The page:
New research may hold key to successful rehabilitation

With funding from the National Eye Institute (NEI), part of the National Institutes of Health, Merabet is attempting to quantify CVI-related changes to the brain and functional vision deficits, and compare those changes with ones that occur in ocular-based visual impairment, as a step toward gauging which rehabilitative strategies might eventually work best. 

Using brain imaging studies, he also hopes to better define CVI neurologically and physiologically.

The work is based on an earlier study with Corinna Bauer, Ph.D., also of Massachusetts Eye and Ear and Harvard Medical School. Together, they used a combination of imaging tests to explore the effect of blindness on the brain. They found that people who lose their vision very early in life due to ocular blindness tend to have reorganized structural and functional connections in their brains, relative to those of sighted individuals. Early blindness caused reductions in the size of visual processing structures. But brain regions involved in other functions, such as hearing and language processing, showed enhanced brain connectivity. As of yet, it is unclear how the brain changes in the setting of CVI. “Studies that provide clues about how the brain functions and adapts could bring evidence-based strategies to CVI rehabilitation,” said Merabet.10

Merabet hopes to find out if people with CVI have similar indications of brain plasticity. “We are comparing brain plasticity in CVI with individuals with ocular based impairment,” he said.

Merabet has also developed a virtual reality-based platform to assess CVI’s impact on a person’s functional vision. The system tracks and records a person’s eye movements as they explore and look for a specific target in a simulation of a real-world setting. For example, users are asked to identify a specific toy in a cluttered virtual toy box as various features of the visual scene are changed to make the task more difficult. In an another NEI-funded study, Merabet is validating the system’s usefulness for quantifying functional vision deficits, which will help lay the groundwork for developing adaptive tools and strategies to meet an individual's specific rehabilitative needs.9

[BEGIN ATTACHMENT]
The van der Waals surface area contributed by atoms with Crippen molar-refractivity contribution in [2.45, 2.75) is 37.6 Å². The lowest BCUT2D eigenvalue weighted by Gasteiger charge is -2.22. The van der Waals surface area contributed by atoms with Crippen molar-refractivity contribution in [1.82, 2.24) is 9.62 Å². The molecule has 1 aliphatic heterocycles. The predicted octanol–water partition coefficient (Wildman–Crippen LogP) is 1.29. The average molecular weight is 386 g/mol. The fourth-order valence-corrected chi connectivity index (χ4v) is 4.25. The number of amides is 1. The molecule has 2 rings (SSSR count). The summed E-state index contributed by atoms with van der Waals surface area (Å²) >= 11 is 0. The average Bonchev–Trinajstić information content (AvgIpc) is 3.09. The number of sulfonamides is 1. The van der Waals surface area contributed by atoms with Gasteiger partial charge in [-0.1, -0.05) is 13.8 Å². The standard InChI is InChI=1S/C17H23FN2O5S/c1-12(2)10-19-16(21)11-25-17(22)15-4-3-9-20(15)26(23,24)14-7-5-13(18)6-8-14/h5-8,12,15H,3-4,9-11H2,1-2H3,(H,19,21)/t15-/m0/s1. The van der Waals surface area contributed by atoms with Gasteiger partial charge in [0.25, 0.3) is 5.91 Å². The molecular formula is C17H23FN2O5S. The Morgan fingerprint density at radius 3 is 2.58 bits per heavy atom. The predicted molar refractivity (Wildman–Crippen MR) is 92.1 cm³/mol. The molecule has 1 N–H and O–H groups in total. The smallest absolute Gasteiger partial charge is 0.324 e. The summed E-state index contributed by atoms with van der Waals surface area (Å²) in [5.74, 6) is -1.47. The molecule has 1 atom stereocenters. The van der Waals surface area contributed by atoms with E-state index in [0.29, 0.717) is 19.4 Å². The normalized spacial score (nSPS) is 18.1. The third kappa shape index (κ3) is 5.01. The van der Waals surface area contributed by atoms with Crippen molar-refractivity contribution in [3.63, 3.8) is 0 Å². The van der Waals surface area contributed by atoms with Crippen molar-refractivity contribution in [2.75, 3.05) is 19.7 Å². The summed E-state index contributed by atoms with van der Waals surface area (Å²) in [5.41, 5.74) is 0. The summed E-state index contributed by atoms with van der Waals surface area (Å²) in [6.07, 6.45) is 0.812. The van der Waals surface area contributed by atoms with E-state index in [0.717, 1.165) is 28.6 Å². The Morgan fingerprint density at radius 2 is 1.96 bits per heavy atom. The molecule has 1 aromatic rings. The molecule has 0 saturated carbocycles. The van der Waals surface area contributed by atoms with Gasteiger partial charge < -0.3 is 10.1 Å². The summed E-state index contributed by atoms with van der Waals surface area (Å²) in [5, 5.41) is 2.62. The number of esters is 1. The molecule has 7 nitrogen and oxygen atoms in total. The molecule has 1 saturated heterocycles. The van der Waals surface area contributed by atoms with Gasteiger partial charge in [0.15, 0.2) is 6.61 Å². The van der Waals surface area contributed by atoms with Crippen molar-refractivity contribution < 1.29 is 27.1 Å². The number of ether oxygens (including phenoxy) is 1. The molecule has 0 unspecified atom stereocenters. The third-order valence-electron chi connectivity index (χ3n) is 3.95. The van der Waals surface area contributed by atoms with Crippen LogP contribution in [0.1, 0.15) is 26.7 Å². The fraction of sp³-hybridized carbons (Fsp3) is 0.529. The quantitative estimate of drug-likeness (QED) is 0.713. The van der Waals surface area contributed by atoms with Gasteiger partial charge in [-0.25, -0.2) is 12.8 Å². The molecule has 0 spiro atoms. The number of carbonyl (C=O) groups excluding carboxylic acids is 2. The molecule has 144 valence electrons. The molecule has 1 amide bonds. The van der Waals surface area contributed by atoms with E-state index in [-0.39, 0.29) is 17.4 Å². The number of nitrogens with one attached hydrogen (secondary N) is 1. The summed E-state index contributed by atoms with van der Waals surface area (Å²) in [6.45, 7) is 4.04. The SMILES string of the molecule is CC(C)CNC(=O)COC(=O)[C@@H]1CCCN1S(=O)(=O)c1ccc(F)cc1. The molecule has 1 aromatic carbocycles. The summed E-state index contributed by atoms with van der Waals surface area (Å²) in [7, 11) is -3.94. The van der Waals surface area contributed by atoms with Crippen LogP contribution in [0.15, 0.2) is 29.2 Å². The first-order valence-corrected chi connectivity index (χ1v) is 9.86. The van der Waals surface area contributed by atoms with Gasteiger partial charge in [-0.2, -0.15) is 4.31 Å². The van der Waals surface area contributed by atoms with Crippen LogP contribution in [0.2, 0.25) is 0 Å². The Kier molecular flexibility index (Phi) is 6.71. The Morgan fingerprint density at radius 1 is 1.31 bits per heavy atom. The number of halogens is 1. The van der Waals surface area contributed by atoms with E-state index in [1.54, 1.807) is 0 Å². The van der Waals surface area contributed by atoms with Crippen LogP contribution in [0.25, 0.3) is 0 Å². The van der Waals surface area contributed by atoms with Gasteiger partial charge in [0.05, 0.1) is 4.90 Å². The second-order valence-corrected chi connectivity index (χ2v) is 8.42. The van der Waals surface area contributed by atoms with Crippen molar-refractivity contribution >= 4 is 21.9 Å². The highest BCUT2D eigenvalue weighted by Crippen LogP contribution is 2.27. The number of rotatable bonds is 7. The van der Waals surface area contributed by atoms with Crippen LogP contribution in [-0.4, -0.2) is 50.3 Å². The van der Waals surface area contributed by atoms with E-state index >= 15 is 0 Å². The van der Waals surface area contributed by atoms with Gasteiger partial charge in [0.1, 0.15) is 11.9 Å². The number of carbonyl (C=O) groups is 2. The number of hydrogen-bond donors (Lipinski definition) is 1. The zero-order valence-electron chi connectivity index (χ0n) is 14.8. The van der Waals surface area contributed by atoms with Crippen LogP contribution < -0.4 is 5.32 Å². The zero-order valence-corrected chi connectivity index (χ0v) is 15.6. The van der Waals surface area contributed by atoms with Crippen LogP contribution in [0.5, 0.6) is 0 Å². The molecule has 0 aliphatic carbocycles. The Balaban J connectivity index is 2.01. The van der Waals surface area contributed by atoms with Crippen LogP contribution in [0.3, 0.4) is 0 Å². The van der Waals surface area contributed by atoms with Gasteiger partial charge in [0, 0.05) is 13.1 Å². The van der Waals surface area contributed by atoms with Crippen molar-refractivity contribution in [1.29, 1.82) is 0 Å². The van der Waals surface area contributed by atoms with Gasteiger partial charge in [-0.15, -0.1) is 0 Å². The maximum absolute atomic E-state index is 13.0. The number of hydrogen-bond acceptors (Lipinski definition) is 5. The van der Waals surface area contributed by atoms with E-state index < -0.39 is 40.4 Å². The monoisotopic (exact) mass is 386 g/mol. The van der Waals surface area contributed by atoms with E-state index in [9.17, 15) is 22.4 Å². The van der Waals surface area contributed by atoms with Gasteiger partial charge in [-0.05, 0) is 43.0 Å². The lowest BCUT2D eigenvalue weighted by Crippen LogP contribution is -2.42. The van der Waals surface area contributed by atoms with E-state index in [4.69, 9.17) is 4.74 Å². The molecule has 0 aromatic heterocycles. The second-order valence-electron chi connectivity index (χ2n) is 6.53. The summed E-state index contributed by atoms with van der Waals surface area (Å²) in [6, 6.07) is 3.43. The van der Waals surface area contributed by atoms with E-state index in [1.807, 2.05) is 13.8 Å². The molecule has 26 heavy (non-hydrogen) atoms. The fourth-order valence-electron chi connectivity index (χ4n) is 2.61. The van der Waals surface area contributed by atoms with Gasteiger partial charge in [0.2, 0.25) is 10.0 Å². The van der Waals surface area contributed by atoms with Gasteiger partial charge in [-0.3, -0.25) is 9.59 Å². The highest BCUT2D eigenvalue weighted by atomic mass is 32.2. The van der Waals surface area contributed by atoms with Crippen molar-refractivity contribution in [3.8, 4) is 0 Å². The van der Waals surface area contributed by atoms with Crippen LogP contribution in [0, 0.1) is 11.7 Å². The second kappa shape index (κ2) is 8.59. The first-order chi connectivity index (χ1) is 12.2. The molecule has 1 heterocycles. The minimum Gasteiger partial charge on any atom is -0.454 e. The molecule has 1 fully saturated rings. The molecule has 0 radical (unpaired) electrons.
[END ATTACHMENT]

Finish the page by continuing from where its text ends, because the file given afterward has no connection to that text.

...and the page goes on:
Other NEI-funded research is aimed at objectively evaluating what people with CVI can and cannot see, especially in situations where a significant intellectual disability interferes with the ability to communicate or read an eye chart.

Toward that end, with NEI funding, Glen Prusky, Ph.D., director of the Laboratory for Visual Disease and Therapy at Burke Neurological Institute, White Plains, New York, developed a system that tracks eye movement to gauge how well a child with CVI can see.

His system is based on observation of a reflexive behavior: When our eyes track an object gliding across our field of vision, they move smoothly. Take the object away, and without anything to focus on, our eyes are unable to move smoothly. Building on that idea, Prusky’s system assesses how well a child sees by presenting him or her with a large visual stimulus drifting across a computer screen. An infrared eye tracker plots where the child is looking, and an algorithm determines whether the child’s eye movements are smooth, indicating their fixation on the stimulus. When the child smoothly tracks, they are incentivized to keep trying to focus by being rewarded with a favorite song. The stimulus becomes increasingly difficult to see in order to identify the limit of a child’s functional vision.